A data breach recently struck the extremely popular social media platforms of Facebook and Instagram using the add-on application “Timehop,” reportedly impacting as many as 21 million users.
Timehop, a time capsule app used all across the world, was hacked on the 4th of July and exposed the personal data of millions using Facebook, Instagram, or Twitter.
A statement released by Timehop on July 8, 2018, says, “On July 4, 2018, Timehop experienced a network intrusion that led to a breach of some of your data. We learned of the breach while it was still in progress and were able to interrupt it, but data was taken. While our investigation into this incident (and the possibility of any earlier ones that may have occurred) continues, we are writing to provide our users and partners with all the relevant information as quickly as possible.”
The hacking attack is supposed to have exposed personal data- names, email addresses etc- of the whole user base of Timehop. About 22% of the users (4.7 million users) also had telephone numbers attached to their accounts.
Timehop has made it clear that the breach hasn’t affected private/direct messages, financial data, or social media or photo content. It has also not affected Timehop data including streaks or the “memories”- the social media posts & photos that Timehop stores.
Timehop works by plugging into social media accounts-Facebook, Instagram etc_ and then bringing up posts from the past. The hackers behind the breach were reportedly able to grab the keys and tokens that Timehop uses to access and display social media memories.
The Timehop statement says- “Keys that let Timehop read and show you your social media posts (but not private messages) were also compromised. We have deactivated these keys so they can no longer be used by anyone – so you’ll have to re-authenticate to our App.”
It further adds, “We have no evidence that any accounts were accessed without authorization.” To reset all the keys, for the sake of caution, users have also been logged out of the app.
The Timehop statement explains how the hacking attack was detected- “At 2:04 US Eastern Time in the afternoon of the 4th of July 2018, Timehop observed a network intrusion. The breach occurred because an access credential to our cloud computing environment was compromised. That cloud computing account had not been protected by multifactor authentication. We have now taken steps that include multifactor authentication to secure our authorization and access controls on all accounts…The attack was detected, and two hours and nineteen minutes later – at 4:23 PM that same day – our engineers locked out the attackers”.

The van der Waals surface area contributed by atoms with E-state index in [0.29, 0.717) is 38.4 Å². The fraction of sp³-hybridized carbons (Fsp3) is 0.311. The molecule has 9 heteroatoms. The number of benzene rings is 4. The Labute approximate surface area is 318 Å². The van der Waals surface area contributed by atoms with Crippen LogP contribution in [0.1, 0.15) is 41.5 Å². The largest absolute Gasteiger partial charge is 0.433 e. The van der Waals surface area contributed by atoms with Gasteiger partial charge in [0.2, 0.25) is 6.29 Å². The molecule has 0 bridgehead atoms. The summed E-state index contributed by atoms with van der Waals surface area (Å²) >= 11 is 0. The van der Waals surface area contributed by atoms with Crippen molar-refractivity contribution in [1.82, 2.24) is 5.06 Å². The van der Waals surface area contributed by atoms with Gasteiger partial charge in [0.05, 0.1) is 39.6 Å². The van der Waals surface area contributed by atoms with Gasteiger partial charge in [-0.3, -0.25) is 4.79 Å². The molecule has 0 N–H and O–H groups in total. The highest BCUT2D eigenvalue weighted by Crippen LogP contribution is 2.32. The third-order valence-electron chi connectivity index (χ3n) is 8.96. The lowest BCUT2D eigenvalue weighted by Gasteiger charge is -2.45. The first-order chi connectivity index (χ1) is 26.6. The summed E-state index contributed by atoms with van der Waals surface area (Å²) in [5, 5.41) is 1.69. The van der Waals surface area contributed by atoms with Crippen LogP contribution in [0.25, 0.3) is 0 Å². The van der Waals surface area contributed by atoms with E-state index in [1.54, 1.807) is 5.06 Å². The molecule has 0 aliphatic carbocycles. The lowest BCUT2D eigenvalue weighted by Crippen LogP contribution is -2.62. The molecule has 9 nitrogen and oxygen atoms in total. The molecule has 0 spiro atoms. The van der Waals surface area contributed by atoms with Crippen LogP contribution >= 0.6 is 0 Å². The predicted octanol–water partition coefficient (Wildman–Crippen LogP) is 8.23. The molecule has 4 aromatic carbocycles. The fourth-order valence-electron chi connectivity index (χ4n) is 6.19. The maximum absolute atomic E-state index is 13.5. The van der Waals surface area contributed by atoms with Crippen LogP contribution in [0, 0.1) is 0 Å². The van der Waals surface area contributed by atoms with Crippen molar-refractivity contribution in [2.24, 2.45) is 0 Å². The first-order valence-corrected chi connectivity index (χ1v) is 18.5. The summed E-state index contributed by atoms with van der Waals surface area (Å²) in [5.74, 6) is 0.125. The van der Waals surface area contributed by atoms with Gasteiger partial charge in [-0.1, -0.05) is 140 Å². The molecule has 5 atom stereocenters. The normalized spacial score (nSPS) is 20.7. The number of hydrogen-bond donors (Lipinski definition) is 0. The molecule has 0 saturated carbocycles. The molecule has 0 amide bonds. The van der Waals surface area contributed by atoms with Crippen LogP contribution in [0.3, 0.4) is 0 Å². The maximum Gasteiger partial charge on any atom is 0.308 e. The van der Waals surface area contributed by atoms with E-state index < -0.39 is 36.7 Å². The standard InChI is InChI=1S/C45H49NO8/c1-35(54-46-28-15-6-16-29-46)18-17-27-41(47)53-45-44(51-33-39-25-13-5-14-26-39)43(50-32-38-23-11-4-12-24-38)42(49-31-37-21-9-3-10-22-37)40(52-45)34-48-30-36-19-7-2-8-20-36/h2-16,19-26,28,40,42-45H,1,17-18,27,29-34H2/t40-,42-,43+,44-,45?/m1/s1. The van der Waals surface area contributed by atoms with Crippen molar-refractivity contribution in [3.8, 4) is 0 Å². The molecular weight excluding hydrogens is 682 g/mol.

Timehop has also published a technical report, which explains the hack in detail; it says- “On December 19, 2017 an authorized administrative user’s credentials were used by an unauthorized user to log into our Cloud Computing Provider. This unauthorized user created a new administrative user account, and began conducting reconnaissance activities within our Cloud Computing Environment. For the next two days, and on one day in March, 2018, and one day in June, 2018, the unauthorized user logged in again and continued to conduct reconnaissance.”
The technical report further says- “On July 4, 2018, the attacker(s) conducted activities including an attack against the production database, and transfer of data. At 2:43 pm US Eastern Time the attacker conducted a specific action that triggered an alarm, and Timehop engineers began to investigate. By 4:23 PM, Timehop engineers had begun to implement security measures to restore services and lock down the environment.”
There is no evidence that the breached data has been used. Investigations are on and Timehop has enabled multi-factor authentication on those accounts that didn’t have it for cloud-based services.
In addition to making it clear that there are no reports or confirmation of unauthorized access of user data through the use of the breached access tokens, Timehop clarifies that the tokens do not give anyone access to any personal messages. The Timehop blog post says- “we want to be clear that these tokens do not give anyone (including Timehop) access to Facebook Messenger, or Direct Messages on Twitter or Instagram, or things that your friends post to your Facebook wall. In general, Timehop only has access to social media posts you post yourself to your profile.”
The compromised access tokens have all been deauthorized, and are no longer valid.